"He makes it really easy on you as a coach because he has tremendous football instincts," Michigan tight ends coach Jay Harbaugh said. "Things come really naturally to him. He doesn't have to see things too many times. He has a good sense for how things should look and feel, and he's a tough, physical guy."
I read with interest the earlier threads discussing possible D coordinator candidates, and wanted to suggest someone I haven't seen mentioned yet on this site -- Buddy Green, DC at Navy.
What's our biggest problem on D? (I mean, besides the youth/attrition, Angry Michigan Secondary Hating God, and dopey scheme...) It's the lack of sound technique/fundamentals, toughness, and players maintaining responsibilities. So why not grab a DC from a school where the players are always outclassed athletically and have to play tough, sound, fundamental football to avoid getting stomped -- i.e, the service academies?
I'd love to see us hire Buddy Green. Navy this year is a very respectable 30th in total defense, giving up an even 20 points/game, even after all four of their starting linebackers from last year's D graduated (Green runs a 3-4); they've also lost 6 senior starters during this season so far. Last year Navy finished 20th in total D, at 19.9/game. Here's what Sweatervest himself said about Navy's D (tOSU squeaked by Navy 31-27 in their 2009 opener):
"They're very sound. You're not going to get big plays against them, and they're not going to make errors," Ohio State Coach Jim Tressel said in early September, before the Buckeyes' 31-27 victory over Navy in the season opener. "They play fast, and they play at you. . . . There's no doubt that they know what they're doing. You're going to have to earn every inch against them."
Wouldn't it be great to hear a Michigan defense described in these terms?
And how about having a guy who can put together an effective D despite injuries and youth? Here's John Feinstein, writing after Navy beat Notre Dame a couple weeks ago:
But in his nine seasons in Annapolis, Green is accustomed to working with players who must improve as the season goes along.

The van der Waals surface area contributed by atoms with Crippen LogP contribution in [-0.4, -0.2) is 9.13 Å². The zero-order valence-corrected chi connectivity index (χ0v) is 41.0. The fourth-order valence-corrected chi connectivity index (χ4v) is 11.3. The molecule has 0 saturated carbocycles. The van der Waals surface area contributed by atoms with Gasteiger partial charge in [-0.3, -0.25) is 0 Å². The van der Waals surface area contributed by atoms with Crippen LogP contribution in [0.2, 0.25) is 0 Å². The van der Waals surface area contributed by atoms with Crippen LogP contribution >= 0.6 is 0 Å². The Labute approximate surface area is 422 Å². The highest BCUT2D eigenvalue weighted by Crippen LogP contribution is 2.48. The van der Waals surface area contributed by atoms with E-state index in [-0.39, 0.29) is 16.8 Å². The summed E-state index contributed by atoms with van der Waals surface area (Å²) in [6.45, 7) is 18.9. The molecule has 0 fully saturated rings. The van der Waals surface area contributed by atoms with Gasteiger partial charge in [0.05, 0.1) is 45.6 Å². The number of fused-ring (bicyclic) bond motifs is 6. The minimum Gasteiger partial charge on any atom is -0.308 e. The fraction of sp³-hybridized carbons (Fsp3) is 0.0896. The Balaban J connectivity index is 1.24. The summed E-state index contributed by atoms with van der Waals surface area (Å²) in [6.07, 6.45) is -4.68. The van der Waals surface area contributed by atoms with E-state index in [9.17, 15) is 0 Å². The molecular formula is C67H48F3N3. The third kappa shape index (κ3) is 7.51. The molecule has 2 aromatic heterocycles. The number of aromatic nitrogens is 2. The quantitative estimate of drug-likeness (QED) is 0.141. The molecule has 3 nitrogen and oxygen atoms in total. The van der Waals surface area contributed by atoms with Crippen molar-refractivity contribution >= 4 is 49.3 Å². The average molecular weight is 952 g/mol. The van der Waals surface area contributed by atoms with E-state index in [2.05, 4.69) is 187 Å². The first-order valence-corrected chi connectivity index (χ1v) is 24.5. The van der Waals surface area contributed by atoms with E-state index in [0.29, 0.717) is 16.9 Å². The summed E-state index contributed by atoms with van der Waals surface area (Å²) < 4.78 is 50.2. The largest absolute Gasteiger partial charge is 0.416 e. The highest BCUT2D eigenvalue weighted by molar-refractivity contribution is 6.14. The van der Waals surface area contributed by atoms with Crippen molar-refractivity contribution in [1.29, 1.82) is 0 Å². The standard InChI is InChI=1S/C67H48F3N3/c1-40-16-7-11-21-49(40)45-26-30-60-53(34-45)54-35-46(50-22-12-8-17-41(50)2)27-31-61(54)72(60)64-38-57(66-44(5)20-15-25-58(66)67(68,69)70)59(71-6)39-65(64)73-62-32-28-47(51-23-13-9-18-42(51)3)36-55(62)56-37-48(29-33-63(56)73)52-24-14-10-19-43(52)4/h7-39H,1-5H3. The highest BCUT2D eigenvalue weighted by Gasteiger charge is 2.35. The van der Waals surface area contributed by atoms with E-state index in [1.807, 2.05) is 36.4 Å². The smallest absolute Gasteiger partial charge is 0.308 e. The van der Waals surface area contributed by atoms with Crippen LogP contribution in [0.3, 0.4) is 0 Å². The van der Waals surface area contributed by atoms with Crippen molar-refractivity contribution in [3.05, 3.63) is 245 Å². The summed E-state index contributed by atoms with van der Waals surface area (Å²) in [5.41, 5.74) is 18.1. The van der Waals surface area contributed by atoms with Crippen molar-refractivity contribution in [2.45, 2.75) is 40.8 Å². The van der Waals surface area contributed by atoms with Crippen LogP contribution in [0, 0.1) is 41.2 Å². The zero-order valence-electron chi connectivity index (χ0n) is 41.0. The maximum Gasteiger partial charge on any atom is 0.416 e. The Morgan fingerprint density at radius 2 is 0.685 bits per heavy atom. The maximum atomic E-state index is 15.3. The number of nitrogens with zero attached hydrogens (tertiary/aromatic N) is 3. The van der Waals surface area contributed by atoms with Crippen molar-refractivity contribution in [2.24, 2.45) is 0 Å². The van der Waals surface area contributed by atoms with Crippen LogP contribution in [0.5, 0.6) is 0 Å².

"I remember in '07, we knew we were going to be a little inexperienced starting out and then at Rutgers [in the second week of the season] we lost both Clint Sovie and Jeff Deliz for the year," Green said. "They were the only two guys we had who had real experience. That became a struggle. But there was no point whining. You just go out with the guys you have and play and try to get better."
When Navy went to Notre Dame that year, three freshmen started in the defensive backfield. The fourth starter was Blake Carter, a sophomore making his first start. Navy gave up lots of yards and points, but the defense made the stops it had to make late in the fourth quarter and then in the third overtime..
I thought about Green after looking at what's happened at Texas A&M (my dad's alma mater). They recently took the "poach a DC from a service academy" approach, after years of defensive suckitude (which was really aggravating for Aggie fans, b/c A&M football built its identity around its great "Wrecking Crew" defenses in the late 80s and 90s).
Before this season, A&M hired Tim DeRuyer from Air Force, after he'd led their defense to the 9th ranking in total defense in 2009. (The only teams above them? Alabama, Nebraska, Florida, Penn St, OSU, TCU, Oklahoma, and Texas.) In 2009 A&M finished 104th in total D, giving up almost 33 points and over 430 yards/game; this year they've improved to 44th, giving up 21.5 points and 345 yards/game, while still fielding a very young D.
I'd be willing to wager that Green could affect a similar improvement at U-M. He's 56, so he's not some hotshot young guy who'd demand a ton of money or would be angling for a head coaching gig somewhere (he's already done that). As for whether he'd "fit" with RR, well, at least he's shown he can be a good DC at a program that runs the football a ton and scores points...